In the photo accompanying the announcement of his “massive shift in regard to my faith in Jesus,” posted on Instagram in late July, Christian pastor Joshua Harris stands at the edge of aquamarine waters, resolutely looking ahead.
In the caption, the author of the hugely influential 1997 book “I Kissed Dating Goodbye” told his followers, “The popular phrase for this is ‘deconstruction,’ the biblical phrase is ‘falling away.’”
“By all the measurements that I have for defining a Christian, I am not a Christian.”
When, weeks later, Marty Sampson of the popular Christian music group Hillsong Worship, posted a similar statement on the popular social media platform, saying he is “genuinely losing my faith,” apostasy suddenly seemed to be, well, trending.
Deconstructing or denouncing one’s faith isn’t new, pointed out pastor-turned-secular humanist speaker and author Bart Campolo.
“What’s new is that they’re doing it on social media, and so the response that they’re getting and the way it’s being spread around is very different,” he said.
Many of those responses have come from other Christians.
That includes John Cooper of the Christian metal band Skillet, who followed Harris and Sampson with his own Instagram post, asking, “What in God’s name is happening in Christianity?”
“More and more of our outspoken leaders or influencers who were once ‘faces’ of the faith are falling away. And at the same time they are being very vocal and bold about it,” wrote Cooper, who, along with sleeve tattoos and a footlong wedge of beard, has the bearing of an evangelical senior statesman.
The fact that a former Christian “influencer” would continue to want to influence followers even after leaving the faith is “sad and depressing and even upsetting,” he added.
Adult influencers “should know that social media is not your diary,” the musician told Religion News Service, saying it can be confusing and even hurtful to those followers who look to influencers for guidance.
“If you are a leader and you have been leading people in the faith for 20 years, you don’t throw that out on the Internet,” he said.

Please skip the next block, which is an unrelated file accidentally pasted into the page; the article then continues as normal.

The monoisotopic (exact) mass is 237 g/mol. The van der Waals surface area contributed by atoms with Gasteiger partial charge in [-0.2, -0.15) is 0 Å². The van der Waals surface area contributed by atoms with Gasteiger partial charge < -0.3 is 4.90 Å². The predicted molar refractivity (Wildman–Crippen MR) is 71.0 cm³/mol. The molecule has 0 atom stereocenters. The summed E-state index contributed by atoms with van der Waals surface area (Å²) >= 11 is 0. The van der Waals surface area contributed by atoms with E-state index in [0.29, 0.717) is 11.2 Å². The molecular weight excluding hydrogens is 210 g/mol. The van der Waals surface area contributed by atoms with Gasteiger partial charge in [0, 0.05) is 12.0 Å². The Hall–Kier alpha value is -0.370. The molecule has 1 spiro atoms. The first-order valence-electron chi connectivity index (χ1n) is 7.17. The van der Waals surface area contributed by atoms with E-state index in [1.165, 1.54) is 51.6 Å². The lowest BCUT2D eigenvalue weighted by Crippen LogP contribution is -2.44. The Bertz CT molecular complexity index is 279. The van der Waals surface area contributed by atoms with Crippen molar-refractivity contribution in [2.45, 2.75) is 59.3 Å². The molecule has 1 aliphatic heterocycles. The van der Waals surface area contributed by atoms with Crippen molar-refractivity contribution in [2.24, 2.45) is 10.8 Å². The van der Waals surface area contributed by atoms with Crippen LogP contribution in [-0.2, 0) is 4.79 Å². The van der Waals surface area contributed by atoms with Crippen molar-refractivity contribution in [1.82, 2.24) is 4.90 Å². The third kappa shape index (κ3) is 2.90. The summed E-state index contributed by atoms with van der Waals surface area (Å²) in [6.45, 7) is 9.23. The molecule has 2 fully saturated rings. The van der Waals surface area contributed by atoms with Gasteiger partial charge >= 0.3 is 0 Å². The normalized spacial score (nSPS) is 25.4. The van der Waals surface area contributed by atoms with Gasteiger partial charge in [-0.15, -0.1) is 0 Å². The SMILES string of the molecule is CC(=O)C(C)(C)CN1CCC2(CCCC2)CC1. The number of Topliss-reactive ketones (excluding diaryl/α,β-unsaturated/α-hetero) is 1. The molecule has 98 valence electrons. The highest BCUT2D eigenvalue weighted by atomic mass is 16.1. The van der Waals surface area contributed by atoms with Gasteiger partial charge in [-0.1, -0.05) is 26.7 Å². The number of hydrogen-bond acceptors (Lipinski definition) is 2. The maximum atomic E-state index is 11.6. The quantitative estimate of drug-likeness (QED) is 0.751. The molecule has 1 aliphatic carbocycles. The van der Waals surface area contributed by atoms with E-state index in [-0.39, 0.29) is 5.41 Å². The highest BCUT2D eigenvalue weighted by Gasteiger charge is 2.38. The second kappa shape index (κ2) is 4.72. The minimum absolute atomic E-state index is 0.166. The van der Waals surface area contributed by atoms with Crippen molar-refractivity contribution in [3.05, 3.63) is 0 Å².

Cooper also worries about the influence Christians give to “worship leaders and Christian thought leaders,” he said.
“Let’s just face it, some of this is all of our faults, because as Christians we have more of an appetite for entertainment than we do for what I would call pressing into God.”
Trillia Newbell, author and director of community outreach for the Ethics and Religious Liberty Commission for the Southern Baptist Convention, also responded on social media to both Harris’ and Sampson’s announcements.
Newbell, too, was disappointed that both leaders chose to make statements publicly. What’s more, she said, their statements didn’t seem to be questioning, but rather proud, telling people not to feel bad for them.
In his post, Harris said he doesn’t “view this moment negatively”; Sampson assured followers he is “so happy now, so at peace with the world.”
Newbell stressed that she feels sorrow and compassion for them.
“I don’t know what they are experiencing or what they’re going through. And I just think if they are God’s, if they truly are his, they’re gonna come back — like you cannot outrun the Lord,” she said.
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Source: Religion News Service